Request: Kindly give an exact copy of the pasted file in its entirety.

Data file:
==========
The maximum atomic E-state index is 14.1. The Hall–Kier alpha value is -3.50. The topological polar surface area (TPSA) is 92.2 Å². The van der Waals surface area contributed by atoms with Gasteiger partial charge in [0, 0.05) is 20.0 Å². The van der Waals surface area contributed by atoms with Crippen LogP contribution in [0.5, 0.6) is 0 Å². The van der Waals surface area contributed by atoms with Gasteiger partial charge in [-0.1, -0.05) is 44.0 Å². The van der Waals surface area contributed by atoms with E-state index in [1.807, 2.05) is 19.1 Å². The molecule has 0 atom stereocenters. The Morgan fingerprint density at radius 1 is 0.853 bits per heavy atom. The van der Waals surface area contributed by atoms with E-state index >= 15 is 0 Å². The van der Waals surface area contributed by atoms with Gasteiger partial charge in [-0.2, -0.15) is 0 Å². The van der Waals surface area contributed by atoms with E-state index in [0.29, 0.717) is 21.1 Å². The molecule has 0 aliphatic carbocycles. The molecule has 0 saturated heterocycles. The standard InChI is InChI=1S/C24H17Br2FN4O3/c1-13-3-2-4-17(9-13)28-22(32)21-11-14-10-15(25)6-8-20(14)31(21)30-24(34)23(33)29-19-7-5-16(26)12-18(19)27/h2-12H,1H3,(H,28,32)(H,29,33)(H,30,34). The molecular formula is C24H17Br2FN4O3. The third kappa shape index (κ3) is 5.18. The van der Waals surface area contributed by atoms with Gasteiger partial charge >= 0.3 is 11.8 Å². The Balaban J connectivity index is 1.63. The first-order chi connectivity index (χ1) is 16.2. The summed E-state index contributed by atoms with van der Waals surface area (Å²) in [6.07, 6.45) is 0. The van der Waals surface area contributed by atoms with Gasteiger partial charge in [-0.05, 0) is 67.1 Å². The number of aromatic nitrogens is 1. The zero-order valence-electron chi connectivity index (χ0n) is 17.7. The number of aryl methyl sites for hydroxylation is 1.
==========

The maximum atomic E-state index is 14.1. The Hall–Kier alpha value is -3.50. The topological polar surface area (TPSA) is 92.2 Å². The van der Waals surface area contributed by atoms with Gasteiger partial charge in [0, 0.05) is 20.0 Å². The van der Waals surface area contributed by atoms with Crippen LogP contribution in [0.5, 0.6) is 0 Å². The van der Waals surface area contributed by atoms with Gasteiger partial charge in [-0.1, -0.05) is 44.0 Å². The van der Waals surface area contributed by atoms with E-state index in [1.807, 2.05) is 19.1 Å². The molecule has 0 atom stereocenters. The Morgan fingerprint density at radius 1 is 0.853 bits per heavy atom. The van der Waals surface area contributed by atoms with E-state index >= 15 is 0 Å². The van der Waals surface area contributed by atoms with Gasteiger partial charge in [-0.2, -0.15) is 0 Å². The van der Waals surface area contributed by atoms with E-state index in [0.29, 0.717) is 21.1 Å². The molecule has 0 aliphatic carbocycles. The molecule has 0 saturated heterocycles. The standard InChI is InChI=1S/C24H17Br2FN4O3/c1-13-3-2-4-17(9-13)28-22(32)21-11-14-10-15(25)6-8-20(14)31(21)30-24(34)23(33)29-19-7-5-16(26)12-18(19)27/h2-12H,1H3,(H,28,32)(H,29,33)(H,30,34). The molecular formula is C24H17Br2FN4O3. The third kappa shape index (κ3) is 5.18. The van der Waals surface area contributed by atoms with Gasteiger partial charge >= 0.3 is 11.8 Å². The Balaban J connectivity index is 1.63. The first-order chi connectivity index (χ1) is 16.2. The summed E-state index contributed by atoms with van der Waals surface area (Å²) in [6.07, 6.45) is 0. The van der Waals surface area contributed by atoms with Gasteiger partial charge in [-0.05, 0) is 67.1 Å². The number of aromatic nitrogens is 1. The zero-order valence-electron chi connectivity index (χ0n) is 17.7. The number of aryl methyl sites for hydroxylation is 1.